Understanding Evolution of Silicon Electrode SEI through Model Lithium Silicate Thin Film Layers

Monday, 29 May 2017: 09:00
Grand Salon C - Section 15 (Hilton New Orleans Riverside)
J. Coyle (University of Colorado-Boulder, Sandia National Laboratories), C. A. Apblett (Sandia National Laboratories), and C. R. Stoldt (University of Colorado-Boulder)
Silicon is being considered for next generation energy storage anode material due to its very high specific capacity (3579 mAh/g), low overpotential, fast reaction kinetics and minimal environmental impact1. However, there are several problems to be addressed before silicon is realized in actual battery applications. These problems include a large change in volume during lithium insertion causing mechanical degradation as well as electrochemical degradation caused by a solid-electrolyte interphase (SEI) layer that is reported to not be electrochemically passivating2. The non-passivating SEI formed on silicon is potentially a major cause of a relatively stunted cycle life for silicon anode Li ion batteries because it consumes Li ions and solvents from the electrolyte3. There is not a good understanding of what complicated and diverse reactions are at work as the SEI layer is formed on the untreated surface of silicon during initial charging and discharging of the battery and how it develops during continued cycling.

To better understand the nature and evolution of the silicon SEI films, model systems of SEI structures were formed using sol-gel precursors deposited over clean sputtered 50nm thick silicon films. Chemistries from Li2Si2O5 to Li4SiO4 were synthesized from starting materials of lithium hydroxide and TEOS in a solution of methanol solvent with a controlled moisture environment. These films were then studied for Li transport and stability of silicon anode cycling against a Li reference and counterelectrode using standard 2032 coin cell configurations. Cycled anodes were then recovered and studied using NR, ICP-OES, Raman, ATR IR and TOF-SIMS.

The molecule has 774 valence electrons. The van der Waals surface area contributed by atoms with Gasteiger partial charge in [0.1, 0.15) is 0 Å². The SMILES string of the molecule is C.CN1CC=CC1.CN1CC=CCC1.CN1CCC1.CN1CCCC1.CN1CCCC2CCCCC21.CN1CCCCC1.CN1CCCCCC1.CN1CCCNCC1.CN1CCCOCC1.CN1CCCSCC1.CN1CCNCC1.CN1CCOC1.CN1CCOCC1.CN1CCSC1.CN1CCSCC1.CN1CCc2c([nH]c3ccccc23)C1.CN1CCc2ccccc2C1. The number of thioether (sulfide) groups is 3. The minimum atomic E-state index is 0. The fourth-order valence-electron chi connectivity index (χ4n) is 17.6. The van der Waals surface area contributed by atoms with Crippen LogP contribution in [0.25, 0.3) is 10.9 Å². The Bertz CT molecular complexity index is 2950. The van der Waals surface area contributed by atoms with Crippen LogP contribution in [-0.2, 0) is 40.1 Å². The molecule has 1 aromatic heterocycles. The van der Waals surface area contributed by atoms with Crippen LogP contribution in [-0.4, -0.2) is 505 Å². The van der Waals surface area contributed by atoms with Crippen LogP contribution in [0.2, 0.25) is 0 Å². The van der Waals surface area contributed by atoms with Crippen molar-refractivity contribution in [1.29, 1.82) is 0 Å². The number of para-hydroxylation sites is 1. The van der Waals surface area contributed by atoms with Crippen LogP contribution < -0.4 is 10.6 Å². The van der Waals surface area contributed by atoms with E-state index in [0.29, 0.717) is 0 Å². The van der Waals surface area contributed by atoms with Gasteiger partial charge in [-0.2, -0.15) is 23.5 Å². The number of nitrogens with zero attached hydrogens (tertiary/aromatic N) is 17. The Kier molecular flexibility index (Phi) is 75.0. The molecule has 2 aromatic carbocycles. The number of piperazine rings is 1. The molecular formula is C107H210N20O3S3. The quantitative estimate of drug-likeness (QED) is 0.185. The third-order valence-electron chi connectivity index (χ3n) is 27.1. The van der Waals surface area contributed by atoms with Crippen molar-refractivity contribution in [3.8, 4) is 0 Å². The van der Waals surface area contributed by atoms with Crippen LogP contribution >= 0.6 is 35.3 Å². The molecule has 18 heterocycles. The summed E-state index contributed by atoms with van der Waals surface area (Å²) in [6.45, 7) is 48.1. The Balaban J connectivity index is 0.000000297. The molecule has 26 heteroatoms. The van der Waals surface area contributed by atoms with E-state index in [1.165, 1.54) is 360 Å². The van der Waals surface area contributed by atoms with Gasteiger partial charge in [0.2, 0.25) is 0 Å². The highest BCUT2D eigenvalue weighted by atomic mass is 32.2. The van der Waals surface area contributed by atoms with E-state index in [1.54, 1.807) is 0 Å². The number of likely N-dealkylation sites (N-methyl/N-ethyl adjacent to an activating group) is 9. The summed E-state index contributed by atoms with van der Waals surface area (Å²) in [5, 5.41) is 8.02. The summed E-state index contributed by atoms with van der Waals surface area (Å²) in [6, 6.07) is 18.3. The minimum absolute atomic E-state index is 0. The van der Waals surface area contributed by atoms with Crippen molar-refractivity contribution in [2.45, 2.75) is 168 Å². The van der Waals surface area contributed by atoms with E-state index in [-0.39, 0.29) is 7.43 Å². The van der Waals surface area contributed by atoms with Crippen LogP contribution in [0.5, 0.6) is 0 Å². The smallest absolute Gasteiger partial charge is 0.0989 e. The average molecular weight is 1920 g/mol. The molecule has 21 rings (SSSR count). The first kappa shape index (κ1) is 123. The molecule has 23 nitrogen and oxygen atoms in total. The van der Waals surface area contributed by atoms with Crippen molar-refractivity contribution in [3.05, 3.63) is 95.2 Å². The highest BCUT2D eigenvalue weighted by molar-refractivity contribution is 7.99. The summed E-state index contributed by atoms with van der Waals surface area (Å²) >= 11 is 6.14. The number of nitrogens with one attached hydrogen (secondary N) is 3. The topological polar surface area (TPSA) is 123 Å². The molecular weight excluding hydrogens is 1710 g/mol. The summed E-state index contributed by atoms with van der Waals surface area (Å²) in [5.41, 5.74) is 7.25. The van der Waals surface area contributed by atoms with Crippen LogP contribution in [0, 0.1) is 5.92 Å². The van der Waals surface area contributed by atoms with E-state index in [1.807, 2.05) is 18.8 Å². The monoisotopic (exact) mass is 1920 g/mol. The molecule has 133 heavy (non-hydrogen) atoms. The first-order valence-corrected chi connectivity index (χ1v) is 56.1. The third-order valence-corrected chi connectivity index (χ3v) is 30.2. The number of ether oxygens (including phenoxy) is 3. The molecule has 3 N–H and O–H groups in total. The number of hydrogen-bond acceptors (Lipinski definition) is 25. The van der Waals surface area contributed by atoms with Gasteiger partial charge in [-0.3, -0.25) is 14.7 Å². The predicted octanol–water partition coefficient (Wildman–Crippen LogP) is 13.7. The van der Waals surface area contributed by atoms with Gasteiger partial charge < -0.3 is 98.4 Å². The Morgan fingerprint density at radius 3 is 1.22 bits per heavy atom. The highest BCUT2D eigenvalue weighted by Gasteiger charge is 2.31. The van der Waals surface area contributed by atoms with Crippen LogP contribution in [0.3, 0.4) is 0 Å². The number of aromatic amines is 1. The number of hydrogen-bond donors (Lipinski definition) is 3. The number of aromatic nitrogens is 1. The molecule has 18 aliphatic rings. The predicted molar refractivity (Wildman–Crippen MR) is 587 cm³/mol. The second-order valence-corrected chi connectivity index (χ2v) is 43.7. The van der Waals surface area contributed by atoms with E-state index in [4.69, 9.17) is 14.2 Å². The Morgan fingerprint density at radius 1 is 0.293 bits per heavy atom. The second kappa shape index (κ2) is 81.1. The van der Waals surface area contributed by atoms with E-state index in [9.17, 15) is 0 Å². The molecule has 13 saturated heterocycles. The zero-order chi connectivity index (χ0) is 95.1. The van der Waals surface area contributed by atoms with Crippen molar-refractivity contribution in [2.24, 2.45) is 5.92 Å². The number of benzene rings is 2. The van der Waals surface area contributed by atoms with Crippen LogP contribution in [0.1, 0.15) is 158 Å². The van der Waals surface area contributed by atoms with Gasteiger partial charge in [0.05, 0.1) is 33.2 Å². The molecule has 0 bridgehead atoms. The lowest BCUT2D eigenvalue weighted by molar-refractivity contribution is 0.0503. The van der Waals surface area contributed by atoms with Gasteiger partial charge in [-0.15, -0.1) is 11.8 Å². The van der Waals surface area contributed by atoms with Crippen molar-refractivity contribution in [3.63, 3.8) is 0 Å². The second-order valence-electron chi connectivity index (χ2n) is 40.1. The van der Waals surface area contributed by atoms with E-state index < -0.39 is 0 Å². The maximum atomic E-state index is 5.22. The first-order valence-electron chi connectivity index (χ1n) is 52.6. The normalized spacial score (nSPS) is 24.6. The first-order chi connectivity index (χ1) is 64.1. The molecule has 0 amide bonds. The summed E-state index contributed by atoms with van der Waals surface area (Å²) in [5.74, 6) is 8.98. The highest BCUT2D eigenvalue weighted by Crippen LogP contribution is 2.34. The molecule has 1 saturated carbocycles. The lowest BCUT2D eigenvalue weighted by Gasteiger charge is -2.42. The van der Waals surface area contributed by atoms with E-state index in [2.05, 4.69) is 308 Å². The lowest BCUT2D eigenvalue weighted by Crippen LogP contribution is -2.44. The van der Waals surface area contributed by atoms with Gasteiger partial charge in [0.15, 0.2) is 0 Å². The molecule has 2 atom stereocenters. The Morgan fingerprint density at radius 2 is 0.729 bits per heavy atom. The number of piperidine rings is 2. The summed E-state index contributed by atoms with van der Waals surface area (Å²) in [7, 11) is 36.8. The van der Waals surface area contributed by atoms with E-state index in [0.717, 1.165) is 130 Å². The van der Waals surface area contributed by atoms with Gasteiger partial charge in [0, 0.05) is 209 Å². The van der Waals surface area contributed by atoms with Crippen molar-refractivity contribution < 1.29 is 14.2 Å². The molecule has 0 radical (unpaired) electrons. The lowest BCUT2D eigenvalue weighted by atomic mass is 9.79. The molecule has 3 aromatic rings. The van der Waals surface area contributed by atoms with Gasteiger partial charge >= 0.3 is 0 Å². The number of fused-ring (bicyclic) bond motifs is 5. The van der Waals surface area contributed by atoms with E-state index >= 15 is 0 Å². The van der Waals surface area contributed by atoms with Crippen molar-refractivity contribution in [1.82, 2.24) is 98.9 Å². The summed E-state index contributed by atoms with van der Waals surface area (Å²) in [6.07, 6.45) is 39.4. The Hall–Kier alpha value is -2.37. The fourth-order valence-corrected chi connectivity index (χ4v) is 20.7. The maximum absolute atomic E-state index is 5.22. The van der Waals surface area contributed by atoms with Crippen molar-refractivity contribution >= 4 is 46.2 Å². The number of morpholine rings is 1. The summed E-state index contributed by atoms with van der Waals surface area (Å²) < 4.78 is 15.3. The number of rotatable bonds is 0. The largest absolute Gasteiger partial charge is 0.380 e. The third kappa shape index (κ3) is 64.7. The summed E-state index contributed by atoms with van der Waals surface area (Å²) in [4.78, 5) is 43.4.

The first observations of these model films was the dependence on stoichiometry for electrochemical behavior. While electrodes with only a native oxide layer behaved normally, with expected lithiation plateaus in the silicon, when electrodes with films of different lithium silicate compositions (Li2Si2O5 or Li2SiO3) were used, these plateaus were not present or shifted. Additionally, these films showed morphological and chemical changes on lithiation.

While the reason for these electrochemical behavioral changes has not been fully understood, these model systems start to tease apart the complexity of crystal structure and compositional changes that manifest in the silicon SEI, and may give some indication as to why the instability and low cycle capability of the silicon anodes is observed in practice.

  1. Su, X. et al. Silicon-Based Nanomaterials for Lithium-Ion Batteries: A Review. Adv Energy Mater 4, doi:ARTN 130088210.1002/aenm.201300882 (2014).
  2. Veith, G. M. et al. Direct measurement of the chemical reactivity of silicon electrodes with LiPF6-based battery electrolytes. Chem Commun 50, 3081-3084, doi:10.1039/c3cc49269a (2014).
  3. Delpuech, N. et al. Correlation between irreversible capacity and electrolyte solvents degradation probed by NMR in Si-based negative electrode of Li-ion cell. Electrochem Commun 33, 72-75, doi:10.1016/j.elecom.2013.05.001 (2013).